Another consideration is the duration of therapy. The considerations include providing opportunities for obtaining biologic profiles to enhance patient selection for treatment and to guide treatment decisions relevant to a continuum of care, which may prolong life. As more cancers become controllable with ongoing therapy, patients and payers must figure out how to pay for maintenance therapy that sometime can last a lifetime. Systemic therapies for hematologic malignancies have led the way; with the advent of tyrosine-kinase inhibitors, median survivals for people with chronic myelogenous leukemia have increased from 5–6 years in the pre-imatinib era to nearly normal lifespans today.1 But trends toward long-term therapy are also developing in solid tumors. Adjuvant hormonal therapy for breast cancer for 10 years rather than 5 years is becoming more common.2 With data indicating that sequential exposure to all active agents leads to longer survival in metastatic colorectal cancer,3 the concept of a continuum of care lasting up to several years is the norm.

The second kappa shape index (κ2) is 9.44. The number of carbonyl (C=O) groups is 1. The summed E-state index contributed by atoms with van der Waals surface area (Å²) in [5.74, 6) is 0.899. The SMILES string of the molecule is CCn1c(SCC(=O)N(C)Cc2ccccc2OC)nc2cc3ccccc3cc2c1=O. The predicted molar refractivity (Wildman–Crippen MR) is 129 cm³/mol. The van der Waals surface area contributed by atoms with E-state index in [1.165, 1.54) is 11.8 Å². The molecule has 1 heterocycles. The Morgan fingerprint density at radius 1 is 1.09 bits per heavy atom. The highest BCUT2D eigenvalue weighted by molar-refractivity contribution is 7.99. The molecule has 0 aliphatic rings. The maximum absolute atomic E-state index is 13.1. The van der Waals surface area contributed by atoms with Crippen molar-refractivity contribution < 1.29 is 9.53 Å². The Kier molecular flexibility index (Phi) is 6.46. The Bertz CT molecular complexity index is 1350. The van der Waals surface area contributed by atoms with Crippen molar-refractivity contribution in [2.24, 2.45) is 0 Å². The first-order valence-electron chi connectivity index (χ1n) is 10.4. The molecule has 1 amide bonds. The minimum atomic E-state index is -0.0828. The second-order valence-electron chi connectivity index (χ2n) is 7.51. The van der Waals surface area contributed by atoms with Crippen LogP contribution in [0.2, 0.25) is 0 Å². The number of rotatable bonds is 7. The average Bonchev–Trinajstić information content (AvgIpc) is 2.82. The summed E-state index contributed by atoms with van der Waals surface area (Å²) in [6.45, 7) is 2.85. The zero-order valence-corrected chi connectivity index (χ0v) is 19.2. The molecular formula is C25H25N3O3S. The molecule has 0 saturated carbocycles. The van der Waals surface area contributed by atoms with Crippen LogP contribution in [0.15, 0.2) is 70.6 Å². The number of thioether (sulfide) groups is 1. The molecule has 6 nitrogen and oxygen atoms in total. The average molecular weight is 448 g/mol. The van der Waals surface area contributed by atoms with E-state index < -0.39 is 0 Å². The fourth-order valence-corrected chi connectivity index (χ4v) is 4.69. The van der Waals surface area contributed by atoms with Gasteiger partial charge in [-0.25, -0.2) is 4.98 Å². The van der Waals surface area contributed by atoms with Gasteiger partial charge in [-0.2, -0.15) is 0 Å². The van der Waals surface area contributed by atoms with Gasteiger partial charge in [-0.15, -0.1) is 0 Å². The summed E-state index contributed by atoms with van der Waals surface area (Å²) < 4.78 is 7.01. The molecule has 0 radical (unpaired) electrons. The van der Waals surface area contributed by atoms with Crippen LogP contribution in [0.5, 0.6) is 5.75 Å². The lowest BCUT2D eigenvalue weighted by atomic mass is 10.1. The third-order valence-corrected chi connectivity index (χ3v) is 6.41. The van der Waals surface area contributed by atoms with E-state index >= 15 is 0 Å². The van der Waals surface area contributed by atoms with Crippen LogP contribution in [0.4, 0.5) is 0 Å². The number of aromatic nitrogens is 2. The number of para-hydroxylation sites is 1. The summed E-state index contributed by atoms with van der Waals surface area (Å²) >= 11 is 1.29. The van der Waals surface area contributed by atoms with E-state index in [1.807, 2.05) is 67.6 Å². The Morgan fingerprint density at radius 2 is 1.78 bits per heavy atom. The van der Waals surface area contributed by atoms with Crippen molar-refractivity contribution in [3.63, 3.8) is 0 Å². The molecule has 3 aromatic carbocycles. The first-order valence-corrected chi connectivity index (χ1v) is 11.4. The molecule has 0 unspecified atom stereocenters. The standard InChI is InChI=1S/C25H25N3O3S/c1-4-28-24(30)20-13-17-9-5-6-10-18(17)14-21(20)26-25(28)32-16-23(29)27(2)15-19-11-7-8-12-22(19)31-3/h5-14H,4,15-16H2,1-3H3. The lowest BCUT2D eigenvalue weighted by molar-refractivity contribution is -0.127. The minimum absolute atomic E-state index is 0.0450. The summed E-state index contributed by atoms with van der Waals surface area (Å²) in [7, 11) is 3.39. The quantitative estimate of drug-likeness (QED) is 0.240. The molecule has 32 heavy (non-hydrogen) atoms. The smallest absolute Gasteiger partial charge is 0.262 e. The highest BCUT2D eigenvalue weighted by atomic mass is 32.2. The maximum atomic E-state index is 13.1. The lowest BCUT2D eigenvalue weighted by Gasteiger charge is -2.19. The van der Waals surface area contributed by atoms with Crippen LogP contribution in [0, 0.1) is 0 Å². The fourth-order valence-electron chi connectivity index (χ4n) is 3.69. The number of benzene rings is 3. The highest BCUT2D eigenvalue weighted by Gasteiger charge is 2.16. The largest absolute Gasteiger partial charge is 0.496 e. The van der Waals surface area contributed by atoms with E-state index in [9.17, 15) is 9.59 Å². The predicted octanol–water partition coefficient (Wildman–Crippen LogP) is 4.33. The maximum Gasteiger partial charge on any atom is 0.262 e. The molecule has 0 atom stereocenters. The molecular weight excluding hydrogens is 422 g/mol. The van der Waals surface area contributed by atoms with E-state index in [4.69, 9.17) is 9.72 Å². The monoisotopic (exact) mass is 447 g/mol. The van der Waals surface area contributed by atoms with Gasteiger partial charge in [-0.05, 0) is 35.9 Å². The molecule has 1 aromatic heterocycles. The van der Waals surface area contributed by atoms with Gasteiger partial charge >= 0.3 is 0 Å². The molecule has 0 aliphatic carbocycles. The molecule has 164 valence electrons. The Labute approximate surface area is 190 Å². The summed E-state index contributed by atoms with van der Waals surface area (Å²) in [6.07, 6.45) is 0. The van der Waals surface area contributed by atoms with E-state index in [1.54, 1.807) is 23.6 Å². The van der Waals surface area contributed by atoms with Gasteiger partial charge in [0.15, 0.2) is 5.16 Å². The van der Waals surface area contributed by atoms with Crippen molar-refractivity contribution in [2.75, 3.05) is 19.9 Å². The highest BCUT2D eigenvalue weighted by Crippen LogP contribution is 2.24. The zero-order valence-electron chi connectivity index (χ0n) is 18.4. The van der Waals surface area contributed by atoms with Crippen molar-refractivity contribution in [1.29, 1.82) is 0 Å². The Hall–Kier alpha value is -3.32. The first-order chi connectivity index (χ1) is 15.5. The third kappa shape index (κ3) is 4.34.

Payers will find ways to recover their share of the costs through higher premiums, deductibles, copays, coinsurance, and narrower formularies. With 20% copays and higher coinsurance payments becoming common, regimens costing upward of $100,000 per year can be unaffordable for all but the most affluent, fully insured patients. Patients are increasingly responsible for multiple copays, and, as they live longer and receive multiple regimens over time, the price for longer survival rises. Medical bills are now the most common reason for personal bankruptcy in the United States. A recent Kaiser Foundation study found that 50% of Americans take prescription medicines. Among them, 25% said they or a family member had not filled a prescription because of its cost, and 18% had skipped a dose of medicine or cut pills in half.4 Either of these practices can significantly reduce the efficacy of cancer treatment where the therapeutic index of an agent can be narrow or a side effect not managed well enough to continue therapy.